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Corrosion of lithium metal anodes during calendar ageing and its microscopic origins

Abstract

Rechargeable lithium (Li) metal batteries must have long cycle life and calendar life (retention of capacity during storage at open circuit). Particular emphasis has been placed on prolonging the cycle life of Li metal anodes, but calendar ageing is less understood. Here, we show that Li metal loses at least 2–3% of its capacity after only 24 hours of ageing, regardless of the electrolyte chemistry. These losses of capacity during calendar ageing also shorten the cycle life of Li metal batteries. Cryogenic transmission electron microscopy shows that chemical corrosion of Li and the continuous growth of the solid electrolyte interphase—a passivation film on Li—cause the loss of capacity. Electrolytes with long cycle life do not necessarily form a solid electrolyte interphase with more resistance to chemical corrosion, so functional electrolytes must simultaneously minimize the rate of solid electrolyte interphase growth and the surface area of electrodeposited Li metal.

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Fig. 1: Effect of resting intervals on the CE of lithium metal anodes.
Fig. 2: Cryo-(S)TEM mapping of SEI growth on Li metal during calendar ageing in both low- and high-performance electrolytes.
Fig. 3: Time-dependent interfacial resistance and microstructure of electrodeposited Li metal in select electrolytes.
Fig. 4: Effect of calendar ageing on the cycle life of anode-free full-cells. The full-cells use the LiBF4/LiDFOB (FEC:DEC) electrolyte and a LFP cathode (2 mA h cm–2 loading, cycling at C/2, 1 mA cm–2).
Fig. 5: Schematic of the relationship between the rate of SEI growth, surface area (SA) of Li and capacity loss of Li metal anodes in liquid electrolytes.

Data availability

The datasets analysed and generated during the current study are included in the paper and its Supplementary Information file.

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Acknowledgements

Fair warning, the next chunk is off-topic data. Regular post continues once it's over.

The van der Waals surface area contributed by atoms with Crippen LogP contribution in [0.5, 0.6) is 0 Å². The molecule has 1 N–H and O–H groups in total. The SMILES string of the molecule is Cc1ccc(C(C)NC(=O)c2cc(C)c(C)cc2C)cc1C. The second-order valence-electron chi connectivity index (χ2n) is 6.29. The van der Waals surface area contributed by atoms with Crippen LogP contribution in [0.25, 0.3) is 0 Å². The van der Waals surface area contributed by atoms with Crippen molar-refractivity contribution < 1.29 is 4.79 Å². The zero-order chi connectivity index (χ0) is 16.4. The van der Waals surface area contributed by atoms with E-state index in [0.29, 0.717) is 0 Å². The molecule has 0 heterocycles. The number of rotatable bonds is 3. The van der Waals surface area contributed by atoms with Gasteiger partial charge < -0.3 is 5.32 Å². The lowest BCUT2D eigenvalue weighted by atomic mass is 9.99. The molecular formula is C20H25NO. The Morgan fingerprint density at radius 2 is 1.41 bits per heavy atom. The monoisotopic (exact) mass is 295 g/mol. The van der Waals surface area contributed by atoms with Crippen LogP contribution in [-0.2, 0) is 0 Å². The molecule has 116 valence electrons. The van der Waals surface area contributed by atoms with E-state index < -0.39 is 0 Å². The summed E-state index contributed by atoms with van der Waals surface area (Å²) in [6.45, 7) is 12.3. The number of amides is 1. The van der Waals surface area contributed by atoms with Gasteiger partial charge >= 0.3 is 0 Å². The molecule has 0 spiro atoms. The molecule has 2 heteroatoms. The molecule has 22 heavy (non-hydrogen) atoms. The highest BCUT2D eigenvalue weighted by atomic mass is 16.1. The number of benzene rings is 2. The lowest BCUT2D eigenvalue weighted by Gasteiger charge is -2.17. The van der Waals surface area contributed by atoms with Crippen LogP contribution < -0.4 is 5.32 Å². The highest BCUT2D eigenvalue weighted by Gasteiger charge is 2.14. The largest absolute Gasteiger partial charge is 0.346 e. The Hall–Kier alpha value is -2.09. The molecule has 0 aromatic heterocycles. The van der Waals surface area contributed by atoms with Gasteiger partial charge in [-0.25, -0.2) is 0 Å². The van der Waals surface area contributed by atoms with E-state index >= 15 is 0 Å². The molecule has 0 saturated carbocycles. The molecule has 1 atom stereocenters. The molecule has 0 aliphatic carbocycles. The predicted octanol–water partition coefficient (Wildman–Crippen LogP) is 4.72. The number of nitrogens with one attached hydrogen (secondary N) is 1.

We acknowledge support from the Assistant Secretary for Energy Efficiency and Renewable Energy, Office of Vehicle Technologies of the US Department of Energy under the Battery Materials Research (BMR) Program and Battery 500 Consortium. The cryo-TEM research is supported by the Department of Energy, Office of Basic Energy Sciences, Division of Materials Science and Engineering under contract DE-AC02-76SF00515. D.T.B. acknowledges support from the National Science Foundation Graduate Research Fellowship Program. Scanning electron microscopy and TEM were performed at the Stanford Nano Shared Facilities (SNSF), supported by the National Science Foundation under award ECCS-1542152. The K3 IS camera and support are courtesy of Gatan. We also acknowledge H. Wang for help designing the schematic in Fig. 5.

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Contributions

D.T.B. and Y.C. conceived the idea. D.T.B. designed the research with guidance from Y.C., carried out the electrochemical measurements and analysed the data. W.H. and Y.L. helped design the cryo-(S)TEM experiments, and W.H. carried out the cryo-(S)TEM experiments and analysed the data. W.Z. carried out the cryo-TEM selected area electron diffraction (SAED) and additional EELS measurements. H.W. and H.C. helped carry out and interpret the XPS experiments and synthesized host materials. H.C. helped with scanning electron microscopy. Z.Y. synthesized electrolyte materials. D.T.B., W.H. and Y.C. wrote the manuscript.

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Correspondence to Yi Cui.

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Peer review information Nature Energy thanks Marian Stan, Yifei Yuan and the other, anonymous, reviewer(s) for their contribution to the peer review of this work.

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Supplementary Information

Supplementary Figs. 1–21, Tables 1–2 and references.

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Boyle, D.T., Huang, W., Wang, H. et al. Corrosion of lithium metal anodes during calendar ageing and its microscopic origins. Nat Energy (2021). https://doi.org/10.1038/s41560-021-00787-9

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